There is a moment, and all those who know it know it. The details vary. The moment in its essence does not.
Ice rimes over shadows, interlocking lines of darkness sealing frost pictures abstract at first, then ineluctably more concrete, inescapable, and solidly terrible. The sun above no longer floods the world with soft golden waves of light, flowing like warm syrup of knowingness; instead the light is planar, laminar, a cutting cascade of separate sheets. Movement chops, breaks, stutters, strobes.
Those who know it, know the moment when it comes, and their time tears into strips that cannot be rewoven.
It is the moment when the illusion stops. All of life is moments, flow only a precious conceit. There is a moment before, and a moment after. Between them lies the Gulf, uncrossable, impassible, ineluctable, final and dead.
Life is lost in the darkness of the Gulf. No warm thing can survive its bottomless depth, no light fill that aching gap. It cannot be looked upon.
The mind scurries away, the mind finds refuge in moments. The night your father died, and your heart screamed, and a warm hand touched yours in the midst of desolation. The dawn that you woke in a veil of soft hair across your face, sweat-damped arms about you like a ring of impossible hope. A day of surpassingly ordinary sunshine, of content in a garden you imagined you’d sown, redolent with herbs and flowers. A child, your child, in your arms, a glance between eyes that became a bar of life, more solid than flesh or bone. A life.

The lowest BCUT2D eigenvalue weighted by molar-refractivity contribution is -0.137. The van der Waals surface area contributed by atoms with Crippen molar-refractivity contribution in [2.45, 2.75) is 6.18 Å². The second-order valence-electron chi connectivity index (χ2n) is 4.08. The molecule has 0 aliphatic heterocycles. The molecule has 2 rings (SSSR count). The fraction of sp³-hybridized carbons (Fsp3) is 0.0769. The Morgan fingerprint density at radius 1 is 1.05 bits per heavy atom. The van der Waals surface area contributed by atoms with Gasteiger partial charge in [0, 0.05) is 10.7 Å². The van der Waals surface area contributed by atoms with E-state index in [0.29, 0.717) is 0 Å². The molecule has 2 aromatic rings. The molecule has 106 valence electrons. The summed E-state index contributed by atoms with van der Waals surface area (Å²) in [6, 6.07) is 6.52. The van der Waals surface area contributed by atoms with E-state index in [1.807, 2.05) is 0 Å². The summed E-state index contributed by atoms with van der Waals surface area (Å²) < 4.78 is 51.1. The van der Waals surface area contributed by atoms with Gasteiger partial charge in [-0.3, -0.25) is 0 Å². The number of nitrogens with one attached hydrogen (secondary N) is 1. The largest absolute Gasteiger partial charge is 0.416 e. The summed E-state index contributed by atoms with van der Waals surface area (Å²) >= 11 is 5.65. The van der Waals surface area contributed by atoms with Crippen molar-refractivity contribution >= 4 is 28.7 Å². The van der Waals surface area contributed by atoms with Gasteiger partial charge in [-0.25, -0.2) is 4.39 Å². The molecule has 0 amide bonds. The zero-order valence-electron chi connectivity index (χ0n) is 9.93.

No more than moments, any of them. Isolated. Lost. Islands you may never return to, for now the door is closing, the instants cut like razors, the light falls in unforgiving sheets, and the door closes, closes in stop-motion, and your doom sits upon you, breathless you, lost in the moment, in the eternal suffocating clarity of the moment.
You wish you’d said goodbye, goodbye I love you.
But you didn’t.